Ophthalmologic examination of the patients with slit lamp showed KF ring in 43 (61.4%) individuals and sunflower cataract only in 1 (1.4%) patient. All patients with neurological manifestations had KF ring in their ophthalmologic examination.Hemolytic anemia was observed in 3 patients (4.3%) with WD and no patient had musculoskeletal involvements.In this study, 5 subjects (7.1%) were asymptomatic and only had abnormal liver enzymes or positive family history for WD and the diagnosis of WD was confirmed by laboratory tests.Increased liver enzymes were seen in 65 (92.9%) patients and prolonged prothrombin time and INR in 50 (71.4%) cases. Other laboratory data are shown in Table 2. The data regarding the serum ceruloplasmin levels was available for 40 individuals and 37 of them (92.5%) had levels lower than the normal range (20 mg/dL) and in 3/40 patients (7.5%) it was in normal range. The data on the 24 hour urinary copper excretion levels was available in 45 patients. The range of 24 hour urinary copper excretion was 42-6765 µg with a median of 937 µg. Only in one patient it was reported lower than 75 µg/day.

The data about D-penicillamine challenge test was available in 11 patients and in most of them the 24 hours urinary copper excretion had been increased noticeably.Urine analysis of the patients was normal in 26/65 (40%) individuals and there was no data for 5 (7.1%) patients. Hematuria and proteinuria was reported for 34 (52.3%) and 23 (35.4%) patients, respectively. Fourteen patients (21.5%) had pyuria.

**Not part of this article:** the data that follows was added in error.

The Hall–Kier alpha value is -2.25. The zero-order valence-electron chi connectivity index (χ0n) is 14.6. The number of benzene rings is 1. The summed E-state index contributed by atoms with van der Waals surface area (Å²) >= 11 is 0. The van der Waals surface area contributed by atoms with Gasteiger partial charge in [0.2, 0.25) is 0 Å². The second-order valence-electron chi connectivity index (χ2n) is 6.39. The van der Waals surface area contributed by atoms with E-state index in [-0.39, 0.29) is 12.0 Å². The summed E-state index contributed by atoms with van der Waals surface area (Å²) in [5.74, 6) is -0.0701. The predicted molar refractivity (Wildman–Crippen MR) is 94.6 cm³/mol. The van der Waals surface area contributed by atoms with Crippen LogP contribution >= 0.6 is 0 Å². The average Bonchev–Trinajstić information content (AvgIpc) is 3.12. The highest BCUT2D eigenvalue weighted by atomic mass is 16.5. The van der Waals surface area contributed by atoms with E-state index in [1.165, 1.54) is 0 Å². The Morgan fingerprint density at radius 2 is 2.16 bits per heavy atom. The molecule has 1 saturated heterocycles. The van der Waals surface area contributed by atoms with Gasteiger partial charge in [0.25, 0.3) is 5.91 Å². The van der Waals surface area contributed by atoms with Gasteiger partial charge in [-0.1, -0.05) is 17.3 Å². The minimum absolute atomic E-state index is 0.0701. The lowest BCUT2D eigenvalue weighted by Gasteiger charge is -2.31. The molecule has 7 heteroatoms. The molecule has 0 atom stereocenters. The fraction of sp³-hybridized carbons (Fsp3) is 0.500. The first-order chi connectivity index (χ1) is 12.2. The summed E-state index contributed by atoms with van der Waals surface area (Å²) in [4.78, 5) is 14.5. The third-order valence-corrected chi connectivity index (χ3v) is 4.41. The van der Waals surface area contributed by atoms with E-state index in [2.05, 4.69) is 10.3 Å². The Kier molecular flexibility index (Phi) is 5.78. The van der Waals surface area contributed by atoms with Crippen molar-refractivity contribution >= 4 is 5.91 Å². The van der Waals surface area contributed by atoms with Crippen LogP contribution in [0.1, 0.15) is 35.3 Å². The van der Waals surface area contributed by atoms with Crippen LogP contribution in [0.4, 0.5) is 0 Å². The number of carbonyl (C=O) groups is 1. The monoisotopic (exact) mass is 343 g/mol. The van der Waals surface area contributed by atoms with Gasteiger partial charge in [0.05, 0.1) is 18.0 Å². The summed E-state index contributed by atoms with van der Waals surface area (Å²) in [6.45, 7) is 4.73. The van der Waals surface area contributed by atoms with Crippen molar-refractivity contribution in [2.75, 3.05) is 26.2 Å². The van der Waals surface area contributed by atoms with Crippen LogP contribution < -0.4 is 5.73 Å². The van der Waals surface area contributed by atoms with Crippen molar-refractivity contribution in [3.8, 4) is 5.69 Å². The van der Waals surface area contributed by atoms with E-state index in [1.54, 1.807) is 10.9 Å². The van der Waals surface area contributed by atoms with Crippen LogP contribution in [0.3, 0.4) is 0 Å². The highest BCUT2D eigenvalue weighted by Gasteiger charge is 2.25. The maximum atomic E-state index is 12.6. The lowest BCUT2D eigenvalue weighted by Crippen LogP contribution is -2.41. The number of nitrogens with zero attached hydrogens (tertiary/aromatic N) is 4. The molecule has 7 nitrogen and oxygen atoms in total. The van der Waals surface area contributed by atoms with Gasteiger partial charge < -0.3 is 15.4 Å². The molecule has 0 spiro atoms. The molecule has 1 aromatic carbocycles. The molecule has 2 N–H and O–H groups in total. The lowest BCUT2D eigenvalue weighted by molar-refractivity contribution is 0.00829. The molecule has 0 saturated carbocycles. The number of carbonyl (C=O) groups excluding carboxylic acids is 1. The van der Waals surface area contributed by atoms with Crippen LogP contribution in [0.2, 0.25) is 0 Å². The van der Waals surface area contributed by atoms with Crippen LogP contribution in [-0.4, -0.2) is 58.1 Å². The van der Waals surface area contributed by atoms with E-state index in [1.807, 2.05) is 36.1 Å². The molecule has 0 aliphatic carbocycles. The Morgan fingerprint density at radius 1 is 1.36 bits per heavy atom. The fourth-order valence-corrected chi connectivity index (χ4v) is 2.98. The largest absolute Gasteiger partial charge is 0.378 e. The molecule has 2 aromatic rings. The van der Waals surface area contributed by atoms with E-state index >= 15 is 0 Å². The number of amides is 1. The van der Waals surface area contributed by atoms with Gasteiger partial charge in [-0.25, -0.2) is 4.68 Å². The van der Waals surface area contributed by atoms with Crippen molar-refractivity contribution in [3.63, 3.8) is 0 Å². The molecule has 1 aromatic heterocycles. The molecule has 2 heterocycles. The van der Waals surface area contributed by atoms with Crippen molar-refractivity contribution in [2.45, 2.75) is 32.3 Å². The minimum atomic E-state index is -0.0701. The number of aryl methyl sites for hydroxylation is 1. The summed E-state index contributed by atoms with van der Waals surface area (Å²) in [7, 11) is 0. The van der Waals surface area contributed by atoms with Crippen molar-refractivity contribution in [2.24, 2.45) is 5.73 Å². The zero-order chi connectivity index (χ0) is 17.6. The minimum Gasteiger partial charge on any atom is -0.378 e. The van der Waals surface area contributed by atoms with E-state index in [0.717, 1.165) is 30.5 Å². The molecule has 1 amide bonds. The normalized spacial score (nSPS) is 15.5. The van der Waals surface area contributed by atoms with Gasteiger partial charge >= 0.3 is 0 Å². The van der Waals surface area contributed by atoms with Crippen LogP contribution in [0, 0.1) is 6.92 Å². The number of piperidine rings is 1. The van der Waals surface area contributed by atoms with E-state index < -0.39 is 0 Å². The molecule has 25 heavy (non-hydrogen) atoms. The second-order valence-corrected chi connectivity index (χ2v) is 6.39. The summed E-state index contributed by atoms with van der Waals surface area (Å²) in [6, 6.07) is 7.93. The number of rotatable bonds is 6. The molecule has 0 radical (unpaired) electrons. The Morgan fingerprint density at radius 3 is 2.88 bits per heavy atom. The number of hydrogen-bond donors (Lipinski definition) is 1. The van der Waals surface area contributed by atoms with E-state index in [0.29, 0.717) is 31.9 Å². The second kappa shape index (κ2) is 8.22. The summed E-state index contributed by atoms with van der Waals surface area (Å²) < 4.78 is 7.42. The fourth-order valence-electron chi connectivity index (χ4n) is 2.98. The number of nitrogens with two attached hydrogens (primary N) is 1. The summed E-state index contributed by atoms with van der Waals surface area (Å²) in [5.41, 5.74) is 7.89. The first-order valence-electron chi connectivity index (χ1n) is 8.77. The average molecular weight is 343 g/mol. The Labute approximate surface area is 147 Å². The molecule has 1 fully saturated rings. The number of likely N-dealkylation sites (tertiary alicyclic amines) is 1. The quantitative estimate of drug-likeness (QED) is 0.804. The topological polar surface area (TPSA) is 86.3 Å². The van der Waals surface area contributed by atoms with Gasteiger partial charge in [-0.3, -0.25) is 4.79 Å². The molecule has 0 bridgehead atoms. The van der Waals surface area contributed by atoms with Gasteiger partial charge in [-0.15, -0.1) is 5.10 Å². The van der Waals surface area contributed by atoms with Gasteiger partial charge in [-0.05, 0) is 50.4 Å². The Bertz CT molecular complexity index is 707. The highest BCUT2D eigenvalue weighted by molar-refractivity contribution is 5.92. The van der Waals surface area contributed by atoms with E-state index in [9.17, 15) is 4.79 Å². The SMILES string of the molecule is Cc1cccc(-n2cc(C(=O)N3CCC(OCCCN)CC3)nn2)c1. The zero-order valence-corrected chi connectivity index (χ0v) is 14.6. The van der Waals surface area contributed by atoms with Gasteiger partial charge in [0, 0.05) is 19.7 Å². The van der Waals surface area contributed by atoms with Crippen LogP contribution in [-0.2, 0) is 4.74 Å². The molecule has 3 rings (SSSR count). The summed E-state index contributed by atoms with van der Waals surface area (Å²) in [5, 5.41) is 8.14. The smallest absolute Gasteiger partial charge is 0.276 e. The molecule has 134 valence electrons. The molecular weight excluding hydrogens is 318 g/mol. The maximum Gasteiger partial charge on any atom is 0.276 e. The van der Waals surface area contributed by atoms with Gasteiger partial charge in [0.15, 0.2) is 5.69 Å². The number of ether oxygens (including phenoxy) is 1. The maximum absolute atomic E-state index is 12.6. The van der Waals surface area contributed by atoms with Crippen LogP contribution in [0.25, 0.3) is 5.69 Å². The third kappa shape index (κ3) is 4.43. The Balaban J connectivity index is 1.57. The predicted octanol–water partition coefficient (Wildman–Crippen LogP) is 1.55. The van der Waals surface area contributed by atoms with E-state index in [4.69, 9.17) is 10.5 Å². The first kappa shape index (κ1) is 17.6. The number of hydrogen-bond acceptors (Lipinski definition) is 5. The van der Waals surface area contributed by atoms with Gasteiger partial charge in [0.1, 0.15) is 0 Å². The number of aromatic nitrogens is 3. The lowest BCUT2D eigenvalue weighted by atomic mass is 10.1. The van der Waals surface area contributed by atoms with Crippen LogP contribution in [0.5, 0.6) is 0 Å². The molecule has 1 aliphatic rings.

Abdominal ultrasonography data were available for 53 individuals and among them, 34 patients (64.1%) had coarse echogenicity of the liver parenchyma that was in favor of chronic liver disease. Ten patients out of 53 (18.9%) had normal abdominal ultrasonography results and in 9 patients (16.9%) the liver size had been reduced. Hepatomegaly and decreased liver echogenicity, was observed each in 1 patient (1.9%), gall stone in 4 patients (7.5%), and kidney stone in 1 patient (1.9%).Echocardiography evaluation had been done in 29 patients and among them 23 individuals (79.3%) showed normal echocardiography signs. Three patients showed mild pericardial effusion and patent foramen oval was observed in 2 patients and one had minimal pulmonary insufficiency.

Sixty two patients were treated with a daily dose of 20 mg/Kg of D-pencillamine and in 10 patients it was changed to trientine or they only received trientine. Two patients used only zinc sulfate. In 54 and 51 patients zinc and vitamin E were used as complementary treatment, respectively. Wilson index was ≥11 in 31 patients (44.3%), which were candidates for liver transplantation. Six patients underwent liver transplantation that one of them developed liver rejection. WD led to death in 5 (7.1%) patients; in 1 patient it was 4 years after the diagnosis and in 4 patients it was few months after the diagnosis.